Reference Room Murals// Use Show case for video, to have more than one video at a time.?>
Reference room murals "The Arts of Peace" (west wall) and "The Arts of War" (east wall), by Gari Melchers, were originally painted for the Manufactures and Liberal Arts Building at the Chicago World's Fair in 1892-93. In 1895, UM President Angell requested that the paintings be given to the University of Michigan. They were received in 1895 and were hung in University Hall in 1896. In 1918, when plans for a new library building were underway, it was decided that the murals would hang in the main reading room. The reference room, 50 feet high at the center of the barrel vaulted ceiling, was specially designed to accommodate the murals (Beaubien, 1971b).
"The murals at either end of the Reference Room, above the windows, (which have been in the Graduate Library since its opening in 1920) were originally painted for the Manufactures and Liberal arts Building at the Chicago World's Fair by Gari Melchers, a Detroit born artist. In 1892 he and several other distinguished American artists were called together in Chicago to work on the World's Fair. These paintings, "The Arts of Peace" and "The Arts of War" were Mr. Melchers' creation. In October of 1895 the executive committee of the Field Colombian Museum in Chicago responded to President Angell's request that the pictures representing the arts of war and peace be given to the University. The Board of Regents accepted the paintings and in 1896 had them placed on each side of the stage in University Hall. (University Hall was completed in 1870 and was located where Angell Hall now stands. It was the old center for University activities before Hill Auditorium was built in 1913.) In 1918 it was decided that these murals would be placed over the windows in the main reading room of the new general library."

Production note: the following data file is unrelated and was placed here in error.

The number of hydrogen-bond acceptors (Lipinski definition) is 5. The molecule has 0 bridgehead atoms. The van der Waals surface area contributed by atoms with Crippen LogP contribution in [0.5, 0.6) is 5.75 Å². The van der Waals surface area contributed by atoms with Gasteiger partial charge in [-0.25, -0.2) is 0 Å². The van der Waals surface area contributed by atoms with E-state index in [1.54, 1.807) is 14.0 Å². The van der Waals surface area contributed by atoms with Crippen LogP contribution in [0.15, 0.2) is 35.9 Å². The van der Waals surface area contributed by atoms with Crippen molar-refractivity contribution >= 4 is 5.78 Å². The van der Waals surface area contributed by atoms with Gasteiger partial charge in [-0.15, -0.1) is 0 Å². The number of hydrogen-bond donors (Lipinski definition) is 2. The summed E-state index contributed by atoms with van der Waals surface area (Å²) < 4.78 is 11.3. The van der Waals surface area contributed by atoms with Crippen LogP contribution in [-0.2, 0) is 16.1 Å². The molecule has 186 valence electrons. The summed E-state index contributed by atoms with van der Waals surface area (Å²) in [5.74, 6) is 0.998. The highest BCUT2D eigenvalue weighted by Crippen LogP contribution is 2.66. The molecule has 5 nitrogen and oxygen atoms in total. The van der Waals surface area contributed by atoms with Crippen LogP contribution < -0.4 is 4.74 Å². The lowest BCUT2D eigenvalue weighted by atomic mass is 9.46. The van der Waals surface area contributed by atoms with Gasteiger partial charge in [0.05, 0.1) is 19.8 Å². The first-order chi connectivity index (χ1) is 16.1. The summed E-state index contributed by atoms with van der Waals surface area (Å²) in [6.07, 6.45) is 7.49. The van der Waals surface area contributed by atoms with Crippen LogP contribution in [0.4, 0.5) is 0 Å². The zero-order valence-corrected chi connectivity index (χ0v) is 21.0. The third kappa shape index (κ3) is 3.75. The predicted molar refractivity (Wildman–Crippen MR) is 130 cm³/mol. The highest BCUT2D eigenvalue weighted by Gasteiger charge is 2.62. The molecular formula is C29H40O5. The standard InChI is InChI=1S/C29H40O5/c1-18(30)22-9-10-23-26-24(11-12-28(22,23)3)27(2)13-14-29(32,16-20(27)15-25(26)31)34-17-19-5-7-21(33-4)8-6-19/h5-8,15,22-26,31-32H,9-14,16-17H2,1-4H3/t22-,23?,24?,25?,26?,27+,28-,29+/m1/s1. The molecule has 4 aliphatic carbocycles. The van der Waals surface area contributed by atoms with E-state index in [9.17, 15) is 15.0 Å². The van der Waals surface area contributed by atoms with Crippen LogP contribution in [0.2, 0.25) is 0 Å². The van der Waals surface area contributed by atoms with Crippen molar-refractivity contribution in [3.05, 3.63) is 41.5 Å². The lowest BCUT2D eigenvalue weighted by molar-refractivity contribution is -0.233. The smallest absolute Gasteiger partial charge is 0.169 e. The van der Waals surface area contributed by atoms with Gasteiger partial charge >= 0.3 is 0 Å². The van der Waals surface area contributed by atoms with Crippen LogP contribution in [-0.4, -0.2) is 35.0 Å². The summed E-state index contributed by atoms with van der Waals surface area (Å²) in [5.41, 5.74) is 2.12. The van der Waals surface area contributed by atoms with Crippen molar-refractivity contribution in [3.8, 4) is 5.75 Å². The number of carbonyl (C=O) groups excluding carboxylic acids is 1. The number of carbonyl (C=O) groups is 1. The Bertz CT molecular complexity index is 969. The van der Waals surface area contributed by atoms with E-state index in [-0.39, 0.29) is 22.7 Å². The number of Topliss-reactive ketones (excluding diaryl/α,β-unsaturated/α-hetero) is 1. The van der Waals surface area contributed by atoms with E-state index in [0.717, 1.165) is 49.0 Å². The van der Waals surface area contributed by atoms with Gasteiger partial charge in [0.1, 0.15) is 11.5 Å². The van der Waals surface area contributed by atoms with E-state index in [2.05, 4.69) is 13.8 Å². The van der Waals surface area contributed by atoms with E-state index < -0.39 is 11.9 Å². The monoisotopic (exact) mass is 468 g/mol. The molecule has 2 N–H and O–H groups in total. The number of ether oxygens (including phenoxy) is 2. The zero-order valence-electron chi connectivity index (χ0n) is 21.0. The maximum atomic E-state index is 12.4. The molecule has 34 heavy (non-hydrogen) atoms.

"The paintings were done in oil on canvas. In "The Arts of Peace", according to the World Colombian Exposition, "Every figure seems bent on acquiring knowledge. Even the mother takes time from the care of her babe and becomes an interested listener to words of wisdom. The student, the philosopher, the sage, the maiden and the youth are all represented as worshipers at the shrine of knowledge." In "The Arts of War", the same source explains, "The hunters are returning. Every figure shows the strong characteristics and muscular development caused by constant exercise and endurance. . ." Gari Melchers later painted murals for the Library of Congress and the Detroit Public Library in which he treated these same subjects in a different manner." - Anne Beaubien, University Library (Beaubien, 1971b).